“Island of Gems”
Exploring the Mines of Sri Lanka
“Ceylon has all the fine cinnamon of the Indies and the best sapphires.”
– Vasco de Gama
Mentions of gemstones are found throughout history, and Sri Lanka (also referred to historically as Ceylon, Sidhaleepa, Serendib and Taprobane) is central in these tales. The nation’s gem trade dates back to the 6th century B.C., if not further. King Solomon is said to have offered precious stones from Ceylon in his quest to win the heart of the Queen of Sheba. Local royalty and religious leaders wore jewelry encrusted with fine gems long before the trade expanded beyond the island itself, and Mukkuwars, a people devoted to mining gems in Sri Lanka, felt gems should be carried with them into the afterlife. Arab, Indian, Dutch, and Portuguese spice traders also expanded the reach of gems from this precious isle.
Sri Lanka is home to many varieties of gemstones, including alexandrite, chrysoberyl, garnet, moonstone, spinel, topaz, tourmaline and zircon, but perhaps the most sought after are the corundum gems, particularly padparadscha and Ceylon blue sapphires.
The name padparadscha is derived from the Sanskrit “padma raga”, which means lotus color. Though lotus flowers come in many hues, the rare and desirable pinkish-orange to orangy-pink color defines this gem variety. The range of acceptable padparadscha color is also associated with similar hues seen at sunrise and sunset.
While Sri Lanka is typically known for its brighter cornflower blue sapphires, it also produces more intense blues that are often confused with those from Burma, and even Kashmir. Sri Lanka is also the most prolific producer of cat’s eye chrysoberyl and star sapphires in all hues.
Gem mining has been an integral part of the Sri Lankan culture and economy for millennia, and there are many governmental procedures in place to protect both the residents and the land itself. The National Gem and Jewelry Authority (NGJA) oversees sustainability practices with the goal of maintaining a clean environment and stimulating the local economy. Once gemstone material is found and a mining license obtained, the land owner, financier, and mine workers are each entitled to a share of the profits.
Sri Lanka’s Central Highland Complex and Eastern Vijayan Complex are the most important areas for gem production. Central Highland sapphires come from Ratnapura, Balangoda, Rakwana, Matale and Elahera. Other deposits in the Southern portion of the Eastern Complex are located at Kataragama and Okampitiya.
In Sri Lanka, gems are typically found in an alluvial layer of gem-bearing gravel referred to as “Illam”. However, primary as well as secondary eluvial deposits consisting of euhedral and subhedral crystals may also be found. Gem-bearing material is sorted by hand washing the illam in circular thatch baskets or using a sluice and jig gravity separation system. Both these methods are employed to separate pebbles and dirt from the denser gem rough that sinks to the bottom of the basket or jig.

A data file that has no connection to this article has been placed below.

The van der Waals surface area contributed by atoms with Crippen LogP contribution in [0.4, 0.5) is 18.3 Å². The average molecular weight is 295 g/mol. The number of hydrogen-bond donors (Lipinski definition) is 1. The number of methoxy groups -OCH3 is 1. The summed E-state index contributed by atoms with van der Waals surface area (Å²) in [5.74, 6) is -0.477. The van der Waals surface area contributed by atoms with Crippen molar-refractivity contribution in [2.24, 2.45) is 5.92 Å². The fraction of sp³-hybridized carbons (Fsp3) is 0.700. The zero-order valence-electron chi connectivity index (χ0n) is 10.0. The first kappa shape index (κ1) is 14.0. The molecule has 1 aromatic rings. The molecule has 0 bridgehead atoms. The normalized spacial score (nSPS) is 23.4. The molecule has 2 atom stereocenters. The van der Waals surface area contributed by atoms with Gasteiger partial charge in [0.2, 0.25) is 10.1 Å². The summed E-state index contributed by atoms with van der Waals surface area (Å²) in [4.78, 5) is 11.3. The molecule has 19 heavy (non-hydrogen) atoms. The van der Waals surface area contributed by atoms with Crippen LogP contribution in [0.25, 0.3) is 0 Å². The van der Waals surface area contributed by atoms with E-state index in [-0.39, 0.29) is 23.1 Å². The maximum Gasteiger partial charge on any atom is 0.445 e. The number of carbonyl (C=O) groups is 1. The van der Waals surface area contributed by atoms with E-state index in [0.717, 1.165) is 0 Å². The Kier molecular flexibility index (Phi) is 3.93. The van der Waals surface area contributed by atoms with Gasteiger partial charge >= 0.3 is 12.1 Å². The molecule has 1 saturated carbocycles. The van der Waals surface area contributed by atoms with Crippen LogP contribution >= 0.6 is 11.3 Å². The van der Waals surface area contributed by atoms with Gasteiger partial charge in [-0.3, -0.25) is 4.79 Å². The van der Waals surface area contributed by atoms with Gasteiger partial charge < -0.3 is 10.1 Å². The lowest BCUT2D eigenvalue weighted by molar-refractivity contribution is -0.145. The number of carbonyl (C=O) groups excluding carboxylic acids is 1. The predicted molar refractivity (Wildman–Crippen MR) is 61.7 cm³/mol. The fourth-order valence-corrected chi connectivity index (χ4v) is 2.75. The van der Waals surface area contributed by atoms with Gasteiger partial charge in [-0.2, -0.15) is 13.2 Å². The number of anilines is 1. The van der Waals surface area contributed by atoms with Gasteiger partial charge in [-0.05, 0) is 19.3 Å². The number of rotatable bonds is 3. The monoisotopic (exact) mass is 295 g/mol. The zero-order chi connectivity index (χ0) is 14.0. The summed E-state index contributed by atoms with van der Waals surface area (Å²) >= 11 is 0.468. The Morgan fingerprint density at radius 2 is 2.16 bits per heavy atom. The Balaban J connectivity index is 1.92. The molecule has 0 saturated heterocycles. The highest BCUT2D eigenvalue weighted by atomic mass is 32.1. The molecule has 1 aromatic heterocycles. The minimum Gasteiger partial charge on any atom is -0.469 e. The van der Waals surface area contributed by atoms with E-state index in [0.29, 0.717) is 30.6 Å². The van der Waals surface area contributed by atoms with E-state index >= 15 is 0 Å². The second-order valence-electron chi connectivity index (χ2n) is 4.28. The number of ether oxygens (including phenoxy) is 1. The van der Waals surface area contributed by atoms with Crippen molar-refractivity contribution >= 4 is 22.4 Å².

Sapphire, spinel, chrysoberyl, taaffeite and amythest
The mine shaft on the left is covered by a thatch roof
The gem-bearing gravel “illam” layer is typically located at a depth of 3-30 meters
The majority of mines in Sri Lanka are pits reinforced by wood scaffolding and leaves, and manned by a small crew. Mechanized mining is only permitted when the gem deposits are too deep or sparse for pit mining, or when the concentration of gem material is so high that illegal mining might occur. There are more than 8,000 licensed mines across Sri Lanka, employing over 75,000 miners (pers. comm. Dr. Gamini Zoysa).Unlike many other mining locales, there are very few abandoned mines in Sri Lanka. Once a mine is no longer active, the NGJA requires that all pits and mine shafts be filled to prevent damage to the landscape, mosquito breeding, and other hazards caused by the unattended pits.
For generations, gems found in Sri Lanka have been cut and polished before being exported. Traditional methods of faceting that were less efficient and precise are gradually being replaced by new technology, preserving Sri Lanka’s respected reputation as a source of fine gemstones. More recently, Sri Lanka has allowed the importation of gem rough from other source countries, adding significantly to the growth of their cutting and polishing industry. They have also mastered the art of heat treatment to improve color and clarity, thereby adding additional value to gems that would have otherwise been less saleable.
Sri Lanka is an important supplier of spices as well as gemstones, cinnamon being top among them. Due to their typically brownish-orange color, hessonite garnets are affectionately referred to as Cinnamon Stones. Recently, more red colored hessonites have been discovered at Kamburupitiya in the southern district of Matara.
“I want you to understand that the Island of Ceylon is for its size, the finest island in the world, and from its streams comes rubies, sapphires, topazes, amethyst and garnet.”
– Marco Polo